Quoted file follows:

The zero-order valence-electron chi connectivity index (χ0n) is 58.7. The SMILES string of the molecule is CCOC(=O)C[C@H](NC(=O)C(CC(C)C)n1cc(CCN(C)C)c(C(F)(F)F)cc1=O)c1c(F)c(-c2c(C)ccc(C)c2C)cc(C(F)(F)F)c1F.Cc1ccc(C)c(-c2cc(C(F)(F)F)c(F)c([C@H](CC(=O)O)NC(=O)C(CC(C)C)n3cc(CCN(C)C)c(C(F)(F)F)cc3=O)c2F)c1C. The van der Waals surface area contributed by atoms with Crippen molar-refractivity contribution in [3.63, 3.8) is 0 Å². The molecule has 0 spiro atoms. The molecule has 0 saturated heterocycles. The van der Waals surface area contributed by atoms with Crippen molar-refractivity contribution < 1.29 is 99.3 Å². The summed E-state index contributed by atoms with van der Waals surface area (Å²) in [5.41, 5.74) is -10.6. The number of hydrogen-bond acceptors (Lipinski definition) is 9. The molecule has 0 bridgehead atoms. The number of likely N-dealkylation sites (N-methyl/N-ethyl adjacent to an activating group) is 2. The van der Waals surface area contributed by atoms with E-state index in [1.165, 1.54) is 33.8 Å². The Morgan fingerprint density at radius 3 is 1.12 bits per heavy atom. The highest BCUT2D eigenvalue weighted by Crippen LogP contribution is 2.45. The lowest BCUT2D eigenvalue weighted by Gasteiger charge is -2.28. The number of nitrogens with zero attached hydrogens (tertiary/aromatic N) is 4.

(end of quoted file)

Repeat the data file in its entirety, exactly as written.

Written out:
The zero-order valence-electron chi connectivity index (χ0n) is 58.7. The SMILES string of the molecule is CCOC(=O)C[C@H](NC(=O)C(CC(C)C)n1cc(CCN(C)C)c(C(F)(F)F)cc1=O)c1c(F)c(-c2c(C)ccc(C)c2C)cc(C(F)(F)F)c1F.Cc1ccc(C)c(-c2cc(C(F)(F)F)c(F)c([C@H](CC(=O)O)NC(=O)C(CC(C)C)n3cc(CCN(C)C)c(C(F)(F)F)cc3=O)c2F)c1C. The van der Waals surface area contributed by atoms with Crippen molar-refractivity contribution in [3.63, 3.8) is 0 Å². The molecule has 0 spiro atoms. The molecule has 0 saturated heterocycles. The van der Waals surface area contributed by atoms with Crippen molar-refractivity contribution < 1.29 is 99.3 Å². The summed E-state index contributed by atoms with van der Waals surface area (Å²) in [5.41, 5.74) is -10.6. The number of hydrogen-bond acceptors (Lipinski definition) is 9. The molecule has 0 bridgehead atoms. The number of likely N-dealkylation sites (N-methyl/N-ethyl adjacent to an activating group) is 2. The van der Waals surface area contributed by atoms with E-state index in [1.165, 1.54) is 33.8 Å². The Morgan fingerprint density at radius 3 is 1.12 bits per heavy atom. The highest BCUT2D eigenvalue weighted by Crippen LogP contribution is 2.45. The lowest BCUT2D eigenvalue weighted by Gasteiger charge is -2.28. The number of nitrogens with zero attached hydrogens (tertiary/aromatic N) is 4.